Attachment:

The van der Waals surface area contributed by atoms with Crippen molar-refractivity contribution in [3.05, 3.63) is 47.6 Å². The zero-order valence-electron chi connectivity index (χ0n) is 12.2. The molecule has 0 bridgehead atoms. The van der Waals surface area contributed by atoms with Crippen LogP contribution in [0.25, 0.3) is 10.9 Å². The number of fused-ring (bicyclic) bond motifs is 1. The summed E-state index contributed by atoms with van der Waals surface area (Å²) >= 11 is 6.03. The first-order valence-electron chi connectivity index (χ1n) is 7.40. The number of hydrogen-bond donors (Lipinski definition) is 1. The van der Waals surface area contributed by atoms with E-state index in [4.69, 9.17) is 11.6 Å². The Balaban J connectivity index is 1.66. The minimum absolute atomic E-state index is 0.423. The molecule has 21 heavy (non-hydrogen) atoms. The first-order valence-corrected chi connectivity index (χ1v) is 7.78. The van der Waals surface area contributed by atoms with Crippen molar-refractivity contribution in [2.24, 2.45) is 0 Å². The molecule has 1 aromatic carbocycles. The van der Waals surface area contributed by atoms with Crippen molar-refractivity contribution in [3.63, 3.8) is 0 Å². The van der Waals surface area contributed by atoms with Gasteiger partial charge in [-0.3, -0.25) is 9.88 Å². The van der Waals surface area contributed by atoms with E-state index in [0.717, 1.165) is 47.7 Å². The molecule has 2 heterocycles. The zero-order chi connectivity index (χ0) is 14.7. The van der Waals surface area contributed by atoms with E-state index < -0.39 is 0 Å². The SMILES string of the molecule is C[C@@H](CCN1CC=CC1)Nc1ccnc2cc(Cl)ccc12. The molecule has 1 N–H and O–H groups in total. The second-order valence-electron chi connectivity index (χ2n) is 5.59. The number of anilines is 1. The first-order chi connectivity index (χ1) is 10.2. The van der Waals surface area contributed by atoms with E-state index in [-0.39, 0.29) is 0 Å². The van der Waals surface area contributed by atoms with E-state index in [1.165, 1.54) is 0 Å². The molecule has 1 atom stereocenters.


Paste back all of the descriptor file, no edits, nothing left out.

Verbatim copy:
The van der Waals surface area contributed by atoms with Crippen molar-refractivity contribution in [3.05, 3.63) is 47.6 Å². The zero-order valence-electron chi connectivity index (χ0n) is 12.2. The molecule has 0 bridgehead atoms. The van der Waals surface area contributed by atoms with Crippen LogP contribution in [0.25, 0.3) is 10.9 Å². The number of fused-ring (bicyclic) bond motifs is 1. The summed E-state index contributed by atoms with van der Waals surface area (Å²) >= 11 is 6.03. The first-order valence-electron chi connectivity index (χ1n) is 7.40. The number of hydrogen-bond donors (Lipinski definition) is 1. The van der Waals surface area contributed by atoms with E-state index in [4.69, 9.17) is 11.6 Å². The Balaban J connectivity index is 1.66. The minimum absolute atomic E-state index is 0.423. The molecule has 21 heavy (non-hydrogen) atoms. The first-order valence-corrected chi connectivity index (χ1v) is 7.78. The van der Waals surface area contributed by atoms with Crippen molar-refractivity contribution in [2.24, 2.45) is 0 Å². The molecule has 1 aromatic carbocycles. The van der Waals surface area contributed by atoms with Crippen molar-refractivity contribution in [3.63, 3.8) is 0 Å². The van der Waals surface area contributed by atoms with Gasteiger partial charge in [-0.3, -0.25) is 9.88 Å². The van der Waals surface area contributed by atoms with E-state index in [0.717, 1.165) is 47.7 Å². The molecule has 2 heterocycles. The zero-order chi connectivity index (χ0) is 14.7. The van der Waals surface area contributed by atoms with E-state index < -0.39 is 0 Å². The SMILES string of the molecule is C[C@@H](CCN1CC=CC1)Nc1ccnc2cc(Cl)ccc12. The molecule has 1 N–H and O–H groups in total. The second-order valence-electron chi connectivity index (χ2n) is 5.59. The number of anilines is 1. The first-order chi connectivity index (χ1) is 10.2. The van der Waals surface area contributed by atoms with E-state index in [-0.39, 0.29) is 0 Å². The van der Waals surface area contributed by atoms with E-state index in [1.165, 1.54) is 0 Å². The molecule has 1 atom stereocenters.